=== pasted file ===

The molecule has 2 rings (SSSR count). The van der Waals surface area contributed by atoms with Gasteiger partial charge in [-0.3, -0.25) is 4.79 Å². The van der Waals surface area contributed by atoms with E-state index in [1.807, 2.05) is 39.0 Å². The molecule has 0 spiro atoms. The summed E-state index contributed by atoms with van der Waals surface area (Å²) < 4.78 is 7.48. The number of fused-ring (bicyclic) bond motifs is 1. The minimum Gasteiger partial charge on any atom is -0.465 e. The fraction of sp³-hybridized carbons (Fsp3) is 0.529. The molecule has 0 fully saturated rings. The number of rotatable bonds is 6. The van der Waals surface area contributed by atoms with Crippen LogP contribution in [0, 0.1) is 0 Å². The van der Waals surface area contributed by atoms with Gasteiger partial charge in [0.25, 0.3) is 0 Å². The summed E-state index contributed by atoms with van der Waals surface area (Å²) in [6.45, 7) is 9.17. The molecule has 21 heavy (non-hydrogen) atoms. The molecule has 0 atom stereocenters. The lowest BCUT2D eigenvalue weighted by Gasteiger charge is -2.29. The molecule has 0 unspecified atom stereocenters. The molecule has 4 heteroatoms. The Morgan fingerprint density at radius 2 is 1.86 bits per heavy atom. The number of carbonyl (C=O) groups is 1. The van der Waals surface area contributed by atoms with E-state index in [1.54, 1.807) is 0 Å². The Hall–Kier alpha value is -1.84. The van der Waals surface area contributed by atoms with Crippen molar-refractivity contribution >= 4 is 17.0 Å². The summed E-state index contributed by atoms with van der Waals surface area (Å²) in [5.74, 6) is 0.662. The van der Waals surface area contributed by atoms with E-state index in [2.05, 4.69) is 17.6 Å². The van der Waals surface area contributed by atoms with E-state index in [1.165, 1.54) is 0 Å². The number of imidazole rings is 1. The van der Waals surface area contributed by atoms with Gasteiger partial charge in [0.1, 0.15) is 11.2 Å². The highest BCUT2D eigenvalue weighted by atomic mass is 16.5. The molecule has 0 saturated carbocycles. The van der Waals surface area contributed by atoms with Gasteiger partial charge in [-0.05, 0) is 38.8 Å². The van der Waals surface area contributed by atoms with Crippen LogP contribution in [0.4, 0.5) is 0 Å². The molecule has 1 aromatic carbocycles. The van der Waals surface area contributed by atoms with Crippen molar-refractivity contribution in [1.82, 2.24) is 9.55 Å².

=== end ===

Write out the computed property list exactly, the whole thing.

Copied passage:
The molecule has 2 rings (SSSR count). The van der Waals surface area contributed by atoms with Gasteiger partial charge in [-0.3, -0.25) is 4.79 Å². The van der Waals surface area contributed by atoms with E-state index in [1.807, 2.05) is 39.0 Å². The molecule has 0 spiro atoms. The summed E-state index contributed by atoms with van der Waals surface area (Å²) < 4.78 is 7.48. The number of fused-ring (bicyclic) bond motifs is 1. The minimum Gasteiger partial charge on any atom is -0.465 e. The fraction of sp³-hybridized carbons (Fsp3) is 0.529. The molecule has 0 fully saturated rings. The number of rotatable bonds is 6. The van der Waals surface area contributed by atoms with Crippen LogP contribution in [0, 0.1) is 0 Å². The van der Waals surface area contributed by atoms with Gasteiger partial charge in [0.25, 0.3) is 0 Å². The summed E-state index contributed by atoms with van der Waals surface area (Å²) in [6.45, 7) is 9.17. The molecule has 21 heavy (non-hydrogen) atoms. The molecule has 0 atom stereocenters. The lowest BCUT2D eigenvalue weighted by Gasteiger charge is -2.29. The molecule has 0 unspecified atom stereocenters. The molecule has 4 heteroatoms. The Morgan fingerprint density at radius 2 is 1.86 bits per heavy atom. The number of carbonyl (C=O) groups is 1. The van der Waals surface area contributed by atoms with E-state index in [1.54, 1.807) is 0 Å². The Hall–Kier alpha value is -1.84. The van der Waals surface area contributed by atoms with Crippen molar-refractivity contribution >= 4 is 17.0 Å². The summed E-state index contributed by atoms with van der Waals surface area (Å²) in [5.74, 6) is 0.662. The van der Waals surface area contributed by atoms with E-state index in [2.05, 4.69) is 17.6 Å². The van der Waals surface area contributed by atoms with E-state index in [1.165, 1.54) is 0 Å². The number of imidazole rings is 1. The van der Waals surface area contributed by atoms with Gasteiger partial charge in [0.1, 0.15) is 11.2 Å². The highest BCUT2D eigenvalue weighted by atomic mass is 16.5. The molecule has 0 saturated carbocycles. The van der Waals surface area contributed by atoms with Gasteiger partial charge in [-0.05, 0) is 38.8 Å². The van der Waals surface area contributed by atoms with Crippen LogP contribution in [0.4, 0.5) is 0 Å². The molecule has 1 aromatic carbocycles. The van der Waals surface area contributed by atoms with Crippen molar-refractivity contribution in [1.82, 2.24) is 9.55 Å².